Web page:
A: I wish I could have had the information early enough but, double edged sword back when I would have been diagnosed back in elementary school … I don’t know if it would have changed who I am as a person, if people would have treated me differently. But I know we have an entire generation of lost autistic adults. I’m 32 now. I was diagnosed at 29, and that was really late for me. People who say they were diagnosed in their teens, a lot of them say that was late for them too. A lot of women especially, are late diagnosed. We have a whole generation of women my parents’ age and my grandparents’ age who just never would have been diagnosed, and they’re not diagnosed – a lot of them are never diagnosed. Although I do know a few women who have been diagnosed in their 50s. Can you imagine going that long, just feeling different, not knowing why. Because that’s what it’s like – you feel different. You don’t know why. You’re like: “Why can everyone else do this? Why is this easy for everyone else? Why can’t I just get that right?” And so, I really couldn’t put those thoughts to bed until I had that diagnosis and I understood what that meant for me and I accepted it. It was a process, and it wasn’t instant either. It took a couple years to really …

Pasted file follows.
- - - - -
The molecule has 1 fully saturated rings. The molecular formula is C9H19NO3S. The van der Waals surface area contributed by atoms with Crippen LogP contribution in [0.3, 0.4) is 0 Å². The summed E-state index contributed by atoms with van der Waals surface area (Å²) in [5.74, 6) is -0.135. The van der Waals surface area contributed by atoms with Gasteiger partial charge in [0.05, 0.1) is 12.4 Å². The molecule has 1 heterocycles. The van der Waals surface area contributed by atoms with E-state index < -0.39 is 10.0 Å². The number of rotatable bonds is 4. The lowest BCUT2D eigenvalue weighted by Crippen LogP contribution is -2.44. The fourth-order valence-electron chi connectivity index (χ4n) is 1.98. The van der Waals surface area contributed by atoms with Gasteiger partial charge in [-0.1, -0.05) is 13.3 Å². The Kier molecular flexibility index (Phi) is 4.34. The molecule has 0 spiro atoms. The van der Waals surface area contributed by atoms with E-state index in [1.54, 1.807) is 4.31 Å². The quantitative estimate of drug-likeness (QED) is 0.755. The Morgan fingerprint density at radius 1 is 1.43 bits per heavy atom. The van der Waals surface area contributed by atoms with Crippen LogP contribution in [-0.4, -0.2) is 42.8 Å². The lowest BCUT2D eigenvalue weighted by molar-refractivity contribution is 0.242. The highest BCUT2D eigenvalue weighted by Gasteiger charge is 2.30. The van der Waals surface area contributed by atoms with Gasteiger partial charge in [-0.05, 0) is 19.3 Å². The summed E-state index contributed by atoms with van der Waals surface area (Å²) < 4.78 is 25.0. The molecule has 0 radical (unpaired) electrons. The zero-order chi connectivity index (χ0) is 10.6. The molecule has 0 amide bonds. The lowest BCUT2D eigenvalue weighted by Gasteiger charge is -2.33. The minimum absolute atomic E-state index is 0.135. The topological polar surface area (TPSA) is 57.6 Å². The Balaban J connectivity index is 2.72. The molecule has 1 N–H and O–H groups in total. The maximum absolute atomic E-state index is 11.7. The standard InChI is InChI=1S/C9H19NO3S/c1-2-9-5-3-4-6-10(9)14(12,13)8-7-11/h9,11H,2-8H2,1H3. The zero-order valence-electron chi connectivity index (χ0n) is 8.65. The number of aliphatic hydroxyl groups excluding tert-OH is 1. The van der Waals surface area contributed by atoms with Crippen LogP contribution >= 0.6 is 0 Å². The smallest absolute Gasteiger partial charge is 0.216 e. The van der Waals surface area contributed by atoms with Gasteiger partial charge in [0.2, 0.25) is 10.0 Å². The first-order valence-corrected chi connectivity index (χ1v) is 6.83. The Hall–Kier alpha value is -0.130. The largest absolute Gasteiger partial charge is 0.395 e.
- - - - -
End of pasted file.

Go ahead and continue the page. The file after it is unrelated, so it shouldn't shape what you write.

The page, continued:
Q: Can the feeling of sensory overload and the start of having a meltdown come on without a root, for absolutely no reason – and I ask because my son is a head banger and he has meltdowns and we can’t figure out the root. He could be as happy as anything…
A: More than likely you may not know what the reason is. So, for example, sometimes if I have a meltdown, someone will think “That was a little, silly thing that set you off.” But it wasn’t even the thing that set me off. It was the accumulation of all the things that had been happening for the past week, and that was just the final straw kind of a thing. It might be that maybe it was something little – but maybe it was a hard week, or maybe a hard day and it just kind of added up, and it’s just like “I can’t take it anymore.” So maybe. It’s hard to say. Everyone is different.
Are there any more questions? Awesome. Everyone, thank you so much for being here. I really appreciate it. Thank you.